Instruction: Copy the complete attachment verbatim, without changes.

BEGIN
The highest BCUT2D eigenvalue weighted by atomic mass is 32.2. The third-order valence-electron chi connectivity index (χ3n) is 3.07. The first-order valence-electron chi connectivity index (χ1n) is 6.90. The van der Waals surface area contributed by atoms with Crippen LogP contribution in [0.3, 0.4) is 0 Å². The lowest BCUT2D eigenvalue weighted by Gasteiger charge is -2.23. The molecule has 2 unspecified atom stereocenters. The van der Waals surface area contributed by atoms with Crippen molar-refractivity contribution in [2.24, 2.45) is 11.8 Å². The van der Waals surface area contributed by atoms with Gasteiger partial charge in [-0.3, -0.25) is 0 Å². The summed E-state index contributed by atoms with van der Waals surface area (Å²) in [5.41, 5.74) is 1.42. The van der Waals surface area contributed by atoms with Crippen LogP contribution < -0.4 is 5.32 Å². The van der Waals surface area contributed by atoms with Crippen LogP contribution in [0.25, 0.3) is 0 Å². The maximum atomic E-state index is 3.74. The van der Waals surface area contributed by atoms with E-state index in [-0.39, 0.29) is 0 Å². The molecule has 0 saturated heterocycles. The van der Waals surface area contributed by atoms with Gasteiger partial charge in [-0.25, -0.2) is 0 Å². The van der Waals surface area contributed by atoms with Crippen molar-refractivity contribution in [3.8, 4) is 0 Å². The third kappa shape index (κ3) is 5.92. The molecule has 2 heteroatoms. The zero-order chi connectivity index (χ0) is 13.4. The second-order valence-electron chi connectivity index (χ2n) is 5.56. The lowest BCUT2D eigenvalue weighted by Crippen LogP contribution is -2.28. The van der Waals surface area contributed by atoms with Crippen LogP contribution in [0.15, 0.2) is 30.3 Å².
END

The highest BCUT2D eigenvalue weighted by atomic mass is 32.2. The third-order valence-electron chi connectivity index (χ3n) is 3.07. The first-order valence-electron chi connectivity index (χ1n) is 6.90. The van der Waals surface area contributed by atoms with Crippen LogP contribution in [0.3, 0.4) is 0 Å². The lowest BCUT2D eigenvalue weighted by Gasteiger charge is -2.23. The molecule has 2 unspecified atom stereocenters. The van der Waals surface area contributed by atoms with Crippen molar-refractivity contribution in [2.24, 2.45) is 11.8 Å². The van der Waals surface area contributed by atoms with Gasteiger partial charge in [-0.3, -0.25) is 0 Å². The summed E-state index contributed by atoms with van der Waals surface area (Å²) in [5.41, 5.74) is 1.42. The van der Waals surface area contributed by atoms with Crippen LogP contribution < -0.4 is 5.32 Å². The van der Waals surface area contributed by atoms with Crippen LogP contribution in [0.25, 0.3) is 0 Å². The maximum atomic E-state index is 3.74. The van der Waals surface area contributed by atoms with E-state index in [-0.39, 0.29) is 0 Å². The molecule has 0 saturated heterocycles. The van der Waals surface area contributed by atoms with Gasteiger partial charge in [-0.25, -0.2) is 0 Å². The van der Waals surface area contributed by atoms with Crippen molar-refractivity contribution in [3.8, 4) is 0 Å². The third kappa shape index (κ3) is 5.92. The molecule has 2 heteroatoms. The zero-order chi connectivity index (χ0) is 13.4. The second-order valence-electron chi connectivity index (χ2n) is 5.56. The lowest BCUT2D eigenvalue weighted by Crippen LogP contribution is -2.28. The van der Waals surface area contributed by atoms with Crippen LogP contribution in [0.15, 0.2) is 30.3 Å².